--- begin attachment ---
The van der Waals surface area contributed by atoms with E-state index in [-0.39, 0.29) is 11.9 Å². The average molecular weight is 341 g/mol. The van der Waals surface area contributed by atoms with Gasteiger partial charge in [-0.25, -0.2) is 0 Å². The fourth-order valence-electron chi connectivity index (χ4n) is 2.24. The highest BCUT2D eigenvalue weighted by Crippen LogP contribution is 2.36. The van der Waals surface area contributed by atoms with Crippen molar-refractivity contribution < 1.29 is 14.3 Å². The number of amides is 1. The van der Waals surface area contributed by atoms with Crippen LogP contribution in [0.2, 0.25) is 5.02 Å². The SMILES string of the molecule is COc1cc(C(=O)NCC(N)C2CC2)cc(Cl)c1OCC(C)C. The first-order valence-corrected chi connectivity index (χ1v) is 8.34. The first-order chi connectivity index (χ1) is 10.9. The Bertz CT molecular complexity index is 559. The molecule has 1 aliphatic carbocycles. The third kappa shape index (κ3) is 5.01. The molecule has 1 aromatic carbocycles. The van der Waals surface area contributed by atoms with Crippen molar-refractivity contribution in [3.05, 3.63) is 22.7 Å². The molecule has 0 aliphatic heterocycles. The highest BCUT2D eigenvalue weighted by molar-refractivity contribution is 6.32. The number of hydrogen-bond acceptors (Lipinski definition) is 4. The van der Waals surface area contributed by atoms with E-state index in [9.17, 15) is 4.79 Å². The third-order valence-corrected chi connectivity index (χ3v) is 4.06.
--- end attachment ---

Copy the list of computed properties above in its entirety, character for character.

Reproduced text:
The van der Waals surface area contributed by atoms with E-state index in [-0.39, 0.29) is 11.9 Å². The average molecular weight is 341 g/mol. The van der Waals surface area contributed by atoms with Gasteiger partial charge in [-0.25, -0.2) is 0 Å². The fourth-order valence-electron chi connectivity index (χ4n) is 2.24. The highest BCUT2D eigenvalue weighted by Crippen LogP contribution is 2.36. The van der Waals surface area contributed by atoms with Crippen molar-refractivity contribution < 1.29 is 14.3 Å². The number of amides is 1. The van der Waals surface area contributed by atoms with Crippen LogP contribution in [0.2, 0.25) is 5.02 Å². The SMILES string of the molecule is COc1cc(C(=O)NCC(N)C2CC2)cc(Cl)c1OCC(C)C. The first-order valence-corrected chi connectivity index (χ1v) is 8.34. The first-order chi connectivity index (χ1) is 10.9. The Bertz CT molecular complexity index is 559. The molecule has 1 aliphatic carbocycles. The third kappa shape index (κ3) is 5.01. The molecule has 1 aromatic carbocycles. The van der Waals surface area contributed by atoms with Crippen molar-refractivity contribution in [3.05, 3.63) is 22.7 Å². The molecule has 0 aliphatic heterocycles. The highest BCUT2D eigenvalue weighted by molar-refractivity contribution is 6.32. The number of hydrogen-bond acceptors (Lipinski definition) is 4. The van der Waals surface area contributed by atoms with E-state index in [9.17, 15) is 4.79 Å². The third-order valence-corrected chi connectivity index (χ3v) is 4.06.